Alex Massie

Blair vs Chilcot vs his Critics

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I've a piece up over at the Daily Beast on Blair's appearance before Chilcot yesterday during which he showed, once again, that he's the last member of the War Party capable of explaining and selling the mission. All the others have fallen silent (Bush, Aznar) or been discredited (Cheney, Rumsfeld). Only Blair remains.

The build-up to Tony Blair's appearance on Friday before the Public Inquiry investigating the Iraq War was dominated, above all else, by two things: a palpable thirst to see the Prime Minister publicly humiliated and a nagging sense that Blair's testimony would be anti-climactic.

Both expectations proved ill-founded. Protesters outside the Queen Elizabeth II Conference Center chanted "Tony Bliar! [sic] War Criminal!" but the old fox showed once again that he's the war's last surviving passionate and convincing salesman. Not only did he defend the decisions that were made; he'd do it all again today. This was vintage, bravura Blair: After six hours of questioning he remained defiant, unabashed, and proud.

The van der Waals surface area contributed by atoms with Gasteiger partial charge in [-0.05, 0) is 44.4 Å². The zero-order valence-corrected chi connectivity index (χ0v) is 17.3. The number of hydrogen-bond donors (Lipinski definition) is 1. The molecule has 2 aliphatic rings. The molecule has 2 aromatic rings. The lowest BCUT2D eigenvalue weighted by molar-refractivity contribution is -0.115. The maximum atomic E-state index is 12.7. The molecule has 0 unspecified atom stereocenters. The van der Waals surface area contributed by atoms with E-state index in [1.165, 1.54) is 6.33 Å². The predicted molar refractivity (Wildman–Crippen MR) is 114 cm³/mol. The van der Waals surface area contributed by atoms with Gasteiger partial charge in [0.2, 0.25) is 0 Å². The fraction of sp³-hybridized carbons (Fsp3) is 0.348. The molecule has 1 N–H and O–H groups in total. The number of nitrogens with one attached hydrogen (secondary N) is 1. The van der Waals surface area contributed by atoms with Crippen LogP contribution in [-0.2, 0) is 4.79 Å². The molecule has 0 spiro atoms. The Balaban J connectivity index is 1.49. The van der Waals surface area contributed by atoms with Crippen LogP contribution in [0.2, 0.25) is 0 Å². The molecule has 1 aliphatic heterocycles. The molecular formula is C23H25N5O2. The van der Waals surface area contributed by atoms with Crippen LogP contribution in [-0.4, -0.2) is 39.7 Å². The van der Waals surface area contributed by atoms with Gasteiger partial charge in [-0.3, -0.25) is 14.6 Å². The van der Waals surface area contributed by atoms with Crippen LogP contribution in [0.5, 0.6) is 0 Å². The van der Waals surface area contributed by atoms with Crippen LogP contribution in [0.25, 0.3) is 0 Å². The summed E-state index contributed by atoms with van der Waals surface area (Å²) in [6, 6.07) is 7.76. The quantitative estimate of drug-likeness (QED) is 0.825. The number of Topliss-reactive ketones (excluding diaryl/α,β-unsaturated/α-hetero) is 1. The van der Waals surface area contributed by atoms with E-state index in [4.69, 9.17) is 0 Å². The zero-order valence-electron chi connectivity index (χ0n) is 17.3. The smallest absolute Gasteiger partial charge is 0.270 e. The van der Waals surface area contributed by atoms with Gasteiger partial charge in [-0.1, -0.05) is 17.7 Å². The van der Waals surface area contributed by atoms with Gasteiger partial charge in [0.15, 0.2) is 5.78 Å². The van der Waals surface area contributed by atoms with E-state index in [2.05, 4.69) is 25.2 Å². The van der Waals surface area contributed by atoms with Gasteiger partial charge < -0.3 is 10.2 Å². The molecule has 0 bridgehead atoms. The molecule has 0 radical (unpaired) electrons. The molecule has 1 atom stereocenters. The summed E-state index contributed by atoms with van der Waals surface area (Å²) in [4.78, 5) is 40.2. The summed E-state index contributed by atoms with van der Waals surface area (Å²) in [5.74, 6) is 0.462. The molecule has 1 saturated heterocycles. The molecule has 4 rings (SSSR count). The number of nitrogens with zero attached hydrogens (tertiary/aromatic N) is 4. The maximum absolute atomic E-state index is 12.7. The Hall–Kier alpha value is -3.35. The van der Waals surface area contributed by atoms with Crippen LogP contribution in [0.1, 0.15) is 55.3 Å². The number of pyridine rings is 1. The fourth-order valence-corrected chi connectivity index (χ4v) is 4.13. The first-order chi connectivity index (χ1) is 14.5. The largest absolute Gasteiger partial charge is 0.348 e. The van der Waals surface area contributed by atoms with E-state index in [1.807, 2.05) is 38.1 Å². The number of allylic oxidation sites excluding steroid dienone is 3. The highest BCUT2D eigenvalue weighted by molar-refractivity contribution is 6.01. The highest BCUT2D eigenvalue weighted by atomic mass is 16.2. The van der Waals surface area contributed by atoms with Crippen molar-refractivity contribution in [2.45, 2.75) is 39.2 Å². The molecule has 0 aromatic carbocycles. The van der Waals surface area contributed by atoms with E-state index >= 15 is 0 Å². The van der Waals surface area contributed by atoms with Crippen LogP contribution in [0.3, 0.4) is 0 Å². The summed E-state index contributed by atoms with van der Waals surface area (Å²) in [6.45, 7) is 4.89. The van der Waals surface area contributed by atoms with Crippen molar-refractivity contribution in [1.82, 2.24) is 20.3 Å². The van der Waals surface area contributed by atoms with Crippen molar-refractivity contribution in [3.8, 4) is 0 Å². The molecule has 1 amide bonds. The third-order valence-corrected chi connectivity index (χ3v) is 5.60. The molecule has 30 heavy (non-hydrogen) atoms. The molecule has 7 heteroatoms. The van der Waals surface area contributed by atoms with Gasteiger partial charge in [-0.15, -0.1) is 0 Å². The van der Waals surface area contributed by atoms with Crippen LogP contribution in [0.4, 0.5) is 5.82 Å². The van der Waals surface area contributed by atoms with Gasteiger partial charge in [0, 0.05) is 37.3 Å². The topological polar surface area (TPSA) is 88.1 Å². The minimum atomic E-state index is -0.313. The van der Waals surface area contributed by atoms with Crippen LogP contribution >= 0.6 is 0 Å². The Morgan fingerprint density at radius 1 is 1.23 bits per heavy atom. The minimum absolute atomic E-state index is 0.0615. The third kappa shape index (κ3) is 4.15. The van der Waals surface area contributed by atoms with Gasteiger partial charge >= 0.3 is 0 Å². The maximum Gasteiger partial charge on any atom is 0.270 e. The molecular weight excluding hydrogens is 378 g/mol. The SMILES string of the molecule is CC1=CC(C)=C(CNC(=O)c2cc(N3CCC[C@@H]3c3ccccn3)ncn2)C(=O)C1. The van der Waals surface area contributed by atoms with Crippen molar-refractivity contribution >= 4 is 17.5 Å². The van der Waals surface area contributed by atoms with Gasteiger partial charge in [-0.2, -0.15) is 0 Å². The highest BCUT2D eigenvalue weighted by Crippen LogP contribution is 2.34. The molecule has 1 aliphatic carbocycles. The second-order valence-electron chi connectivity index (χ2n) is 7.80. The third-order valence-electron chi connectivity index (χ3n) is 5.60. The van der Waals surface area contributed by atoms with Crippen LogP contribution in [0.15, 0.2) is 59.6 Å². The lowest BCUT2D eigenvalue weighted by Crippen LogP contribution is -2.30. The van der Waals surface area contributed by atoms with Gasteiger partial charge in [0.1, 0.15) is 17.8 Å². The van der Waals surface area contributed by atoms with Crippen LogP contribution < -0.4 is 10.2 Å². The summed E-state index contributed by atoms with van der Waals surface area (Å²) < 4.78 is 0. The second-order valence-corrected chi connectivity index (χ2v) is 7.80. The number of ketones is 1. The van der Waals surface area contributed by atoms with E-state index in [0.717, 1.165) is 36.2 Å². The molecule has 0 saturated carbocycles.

...[His critics] insist Blair don a hair shirt and repent his sins. By doing he would not only cleanse himself, but absolve all those who have convinced themselves they opposed the war all along and now pretend that the public was duped into supporting an "illegal" war under false pretenses.

For history has been rewritten to the extent that few people in Britain today are prepared to admit they supported the war in 2003. The impression given by the BBC and other media outlets is that 90 percent of the public were opposed to intervention when, in fact, a majority supported the invasion and liberation of Iraq.

Much, then, has been made of the legal basis for the war and the fact that the Attorney General, the government's senior lawyer, changed his mind on the legal grounds for supporting the war, declaring that Saddam's "material breach" of U.N. Security Council Resolution 1441 did in fact provide a legal basis for British involvement in the war.

But the failure to achieve a second, explicit, U.N. resolution was a political problem, not a legal obstacle. Few of the anti-war movement care to recall that the Kosovan War was, if anything, predicated upon a flimsier legal case than the Iraqi intervention.

Whole thing here.

Written byAlex Massie

Alex Massie is Scotland Editor of The Spectator. He also writes a column for The Times and is a regular contributor to the Scottish Daily Mail, The Scotsman and other publications.

Topics in this articlePoliticsiraq